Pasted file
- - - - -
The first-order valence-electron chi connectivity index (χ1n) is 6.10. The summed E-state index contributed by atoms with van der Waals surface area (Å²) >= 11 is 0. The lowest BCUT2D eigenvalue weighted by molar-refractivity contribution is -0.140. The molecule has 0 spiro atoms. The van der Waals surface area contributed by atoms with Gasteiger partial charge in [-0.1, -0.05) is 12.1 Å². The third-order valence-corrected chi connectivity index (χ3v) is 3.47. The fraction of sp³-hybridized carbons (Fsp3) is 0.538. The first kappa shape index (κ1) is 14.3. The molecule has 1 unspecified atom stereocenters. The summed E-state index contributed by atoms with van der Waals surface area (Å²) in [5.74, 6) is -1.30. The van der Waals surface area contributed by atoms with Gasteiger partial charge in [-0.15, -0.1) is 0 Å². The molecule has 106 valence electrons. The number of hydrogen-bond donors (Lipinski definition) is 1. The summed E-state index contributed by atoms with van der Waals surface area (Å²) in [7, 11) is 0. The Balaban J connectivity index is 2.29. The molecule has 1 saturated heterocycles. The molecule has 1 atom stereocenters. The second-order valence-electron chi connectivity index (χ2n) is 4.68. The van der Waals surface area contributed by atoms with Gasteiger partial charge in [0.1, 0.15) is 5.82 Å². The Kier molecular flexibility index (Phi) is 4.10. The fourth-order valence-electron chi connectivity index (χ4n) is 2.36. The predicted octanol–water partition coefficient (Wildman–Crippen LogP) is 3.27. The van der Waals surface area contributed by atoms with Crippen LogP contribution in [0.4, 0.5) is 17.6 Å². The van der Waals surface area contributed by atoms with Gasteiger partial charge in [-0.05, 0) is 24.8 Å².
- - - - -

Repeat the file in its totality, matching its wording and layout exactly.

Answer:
The first-order valence-electron chi connectivity index (χ1n) is 6.10. The summed E-state index contributed by atoms with van der Waals surface area (Å²) >= 11 is 0. The lowest BCUT2D eigenvalue weighted by molar-refractivity contribution is -0.140. The molecule has 0 spiro atoms. The van der Waals surface area contributed by atoms with Gasteiger partial charge in [-0.1, -0.05) is 12.1 Å². The third-order valence-corrected chi connectivity index (χ3v) is 3.47. The fraction of sp³-hybridized carbons (Fsp3) is 0.538. The first kappa shape index (κ1) is 14.3. The molecule has 1 unspecified atom stereocenters. The summed E-state index contributed by atoms with van der Waals surface area (Å²) in [5.74, 6) is -1.30. The van der Waals surface area contributed by atoms with Gasteiger partial charge in [-0.15, -0.1) is 0 Å². The molecule has 106 valence electrons. The number of hydrogen-bond donors (Lipinski definition) is 1. The summed E-state index contributed by atoms with van der Waals surface area (Å²) in [7, 11) is 0. The Balaban J connectivity index is 2.29. The molecule has 1 saturated heterocycles. The molecule has 1 atom stereocenters. The second-order valence-electron chi connectivity index (χ2n) is 4.68. The van der Waals surface area contributed by atoms with Gasteiger partial charge in [0.1, 0.15) is 5.82 Å². The Kier molecular flexibility index (Phi) is 4.10. The fourth-order valence-electron chi connectivity index (χ4n) is 2.36. The predicted octanol–water partition coefficient (Wildman–Crippen LogP) is 3.27. The van der Waals surface area contributed by atoms with Crippen LogP contribution in [0.4, 0.5) is 17.6 Å². The van der Waals surface area contributed by atoms with Gasteiger partial charge in [-0.05, 0) is 24.8 Å².